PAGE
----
Third Step in Reducing the Cost to Implement a Security Plan

Step 3: Paint with Better Brushes

In my previous blogs Step 1 and Step 2 were outlined.

Now that we have covered some of the core issues, it is time to flush out the details. The only real way to do this is to read, and not just a little. Information is your friend here. No technology, product, solution, or approach can totally replace an informed professional with security knowledge. This is why most products focus on finding threats and alerting the operator. This is also where the dollars vs hours balance is focused. The more you understand about the threats to your network, the better you can not only manage the threats but also select the tools with which to do so. It is CRITICAL that you do not underestimate the importance of this step.

The practice of threat intelligence is one which literally has a library of books available on the subject. There are also a number of resources on the Internet to help someone wanting to learn. Let’s look at some of them:

Introductions – Getting started is always the hardest part. If you are unaware of which way to head, or do not have a basic understanding already, it can be difficult to get a good start. I strongly recommend going with an unbiased source for your start. I personally recommend getting started by learning the basics from someone who does not want to sell you something. I know, this is an odd comment to come from a company blog, but it IS the best way to get a straight line on the basics. Besides, we can sell you something later when you have a better picture of what you need. 😉 Here are three interesting starting resources:

Blogs – Most security vendors on the market maintain blogs, white papers, and technical overviews and alerts. The IT security industry uses these resources as marketing, which makes it a good place to look for fact-checked data on trends and threats. I’ll toot my own horn, so to speak, here by pointing out that Alienvault has an excellent example of this service here, and you can subscribe to the blog.

Social Media – Like blogs, most of the security companies are pushing to keep you informed. Subscribing to blogs, Twitter, LinkedIn or other feeds is a good way to get a constant feed of information about security.

Books – As I said, if you want theory, there are entire libraries written on the subjects enveloping security. I recommend, however, waiting until you have some base knowledge before you spend too much on books. A lot of writers produce fluff work, and even the well written material is expensive due to lower printing volume. If you wait until to have a better base knowledge, you can select titles that cover the specific material you want better.

Gather Forces

One of the most costly problems with security is with regard to log management. IT staff including admins, analysts, engineers, and technicians are always short on time. Since a considerable portion of management risk involves managing and reviewing log data, it stands to reason that we can save considerable amount of time by moving these logs to a central location and possibly normalizing them for easier analysis. Centralizing logs is the first big step, as this gives a single point with which to analyze and compare logs. We also need to gather network data to monitor bandwidth and traffic for suspicious changes.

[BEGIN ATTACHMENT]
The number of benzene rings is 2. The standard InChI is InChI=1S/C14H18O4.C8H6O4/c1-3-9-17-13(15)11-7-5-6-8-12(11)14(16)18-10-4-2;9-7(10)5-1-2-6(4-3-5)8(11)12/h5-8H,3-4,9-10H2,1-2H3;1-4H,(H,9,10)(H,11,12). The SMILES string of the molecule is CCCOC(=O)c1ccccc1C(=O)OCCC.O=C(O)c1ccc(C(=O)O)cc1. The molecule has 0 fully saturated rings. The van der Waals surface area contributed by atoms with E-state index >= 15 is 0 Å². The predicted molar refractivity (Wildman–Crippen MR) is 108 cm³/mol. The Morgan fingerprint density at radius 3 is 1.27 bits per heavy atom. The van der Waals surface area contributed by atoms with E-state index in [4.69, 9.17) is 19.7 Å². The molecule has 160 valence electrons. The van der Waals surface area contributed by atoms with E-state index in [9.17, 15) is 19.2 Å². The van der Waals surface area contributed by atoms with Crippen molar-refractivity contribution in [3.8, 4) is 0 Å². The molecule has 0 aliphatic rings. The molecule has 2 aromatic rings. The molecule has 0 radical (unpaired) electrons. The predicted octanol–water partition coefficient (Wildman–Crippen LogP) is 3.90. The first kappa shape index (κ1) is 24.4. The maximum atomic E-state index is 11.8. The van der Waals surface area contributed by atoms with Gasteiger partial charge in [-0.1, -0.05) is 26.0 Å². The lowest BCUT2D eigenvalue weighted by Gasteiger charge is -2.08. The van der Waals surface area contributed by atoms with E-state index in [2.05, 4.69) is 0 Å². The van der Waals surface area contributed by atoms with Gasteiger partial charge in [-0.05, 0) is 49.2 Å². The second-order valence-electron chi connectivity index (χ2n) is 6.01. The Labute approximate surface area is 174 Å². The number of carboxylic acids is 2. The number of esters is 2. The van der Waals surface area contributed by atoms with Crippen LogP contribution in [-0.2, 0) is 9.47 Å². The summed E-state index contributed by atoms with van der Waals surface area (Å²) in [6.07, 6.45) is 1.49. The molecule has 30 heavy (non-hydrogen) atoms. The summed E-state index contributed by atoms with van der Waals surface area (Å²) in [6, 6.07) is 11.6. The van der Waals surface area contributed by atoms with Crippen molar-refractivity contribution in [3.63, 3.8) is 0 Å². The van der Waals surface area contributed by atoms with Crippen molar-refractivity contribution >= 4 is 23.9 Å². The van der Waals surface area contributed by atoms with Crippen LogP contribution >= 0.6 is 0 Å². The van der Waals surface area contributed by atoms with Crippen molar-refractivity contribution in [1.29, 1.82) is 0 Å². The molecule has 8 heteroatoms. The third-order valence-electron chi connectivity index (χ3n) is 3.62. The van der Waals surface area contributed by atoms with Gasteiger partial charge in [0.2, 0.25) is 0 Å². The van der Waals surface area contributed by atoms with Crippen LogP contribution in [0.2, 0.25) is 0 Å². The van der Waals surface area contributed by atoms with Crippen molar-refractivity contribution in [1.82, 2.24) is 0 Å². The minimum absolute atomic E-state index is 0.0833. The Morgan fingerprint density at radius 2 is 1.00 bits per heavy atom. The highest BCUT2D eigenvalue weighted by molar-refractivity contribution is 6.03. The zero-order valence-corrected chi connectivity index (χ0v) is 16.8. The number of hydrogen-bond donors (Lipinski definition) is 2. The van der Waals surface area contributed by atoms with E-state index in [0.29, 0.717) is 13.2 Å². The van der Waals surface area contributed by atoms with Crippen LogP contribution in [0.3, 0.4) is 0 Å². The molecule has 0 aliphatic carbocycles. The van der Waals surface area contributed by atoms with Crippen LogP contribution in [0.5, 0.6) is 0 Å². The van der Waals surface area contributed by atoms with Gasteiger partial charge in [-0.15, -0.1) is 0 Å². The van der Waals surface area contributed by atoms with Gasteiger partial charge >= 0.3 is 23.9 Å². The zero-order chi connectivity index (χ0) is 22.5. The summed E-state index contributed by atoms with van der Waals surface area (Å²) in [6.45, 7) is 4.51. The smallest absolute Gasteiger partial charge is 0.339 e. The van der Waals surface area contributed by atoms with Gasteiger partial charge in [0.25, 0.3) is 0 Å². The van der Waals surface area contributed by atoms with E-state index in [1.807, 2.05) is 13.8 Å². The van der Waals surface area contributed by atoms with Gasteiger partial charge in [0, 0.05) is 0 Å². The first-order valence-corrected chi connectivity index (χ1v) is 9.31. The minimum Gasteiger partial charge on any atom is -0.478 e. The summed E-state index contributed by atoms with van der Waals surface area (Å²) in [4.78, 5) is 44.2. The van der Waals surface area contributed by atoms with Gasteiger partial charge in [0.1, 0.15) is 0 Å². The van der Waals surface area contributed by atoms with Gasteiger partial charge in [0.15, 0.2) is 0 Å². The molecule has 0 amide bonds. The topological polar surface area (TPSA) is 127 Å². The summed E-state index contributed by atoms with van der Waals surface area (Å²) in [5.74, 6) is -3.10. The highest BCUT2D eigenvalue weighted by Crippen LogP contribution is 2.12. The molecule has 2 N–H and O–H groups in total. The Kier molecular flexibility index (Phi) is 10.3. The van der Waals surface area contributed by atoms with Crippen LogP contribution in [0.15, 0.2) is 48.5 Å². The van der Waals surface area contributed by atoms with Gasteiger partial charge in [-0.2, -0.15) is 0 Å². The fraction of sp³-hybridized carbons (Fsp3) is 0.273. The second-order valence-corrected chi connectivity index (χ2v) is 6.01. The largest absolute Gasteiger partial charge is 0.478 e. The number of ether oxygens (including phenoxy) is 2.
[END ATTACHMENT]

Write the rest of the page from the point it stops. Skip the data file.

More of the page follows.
There are several factors of security and threat intelligence that need to be considered, and a Security Information and Event Management (SIEM) is a central part in the puzzle, as it will handle much of this for you, normalizing and processing a wide section of your security logs and data and correlating this data to look for advanced threats, but at what cost? This depends on what you need to accomplish, but the answer may be less obvious than you at first think.

Keep in mind that a full featured security solution will handle Asset Discovery, Availability Monitoring, Log Normalization, HIDS, Network IDS/Traffic analysis, and Vulnerability Scans. It should also simultaneously running real-time event correlation against all of this source data to look for threats that may be missed from one single source. When you compare this to the time required to manually correlate the data and with the resources required by separate systems to collect all of it, the costs and the resource requirements are considerably lower than you would actually expect, and could be FAR cheaper than the cost of doing this manually.

A Policy of Processes

We now have a complete picture of what to do, so it’s time to start the implementation! This is both the easiest, and the hardest part. As we enact the plan you came up with above, we need to make the steps an integral part of the IT lifecycle process moving forward. This process will progressively ease the workload in the future. IT will also start to integrate the new security methods into everyone’s work. Always keep in mind, however, that security is not a destination, but a process. It is necessary to continually review what you have done and adjust as systems develop, and as new methods of infiltration are discovered or developed.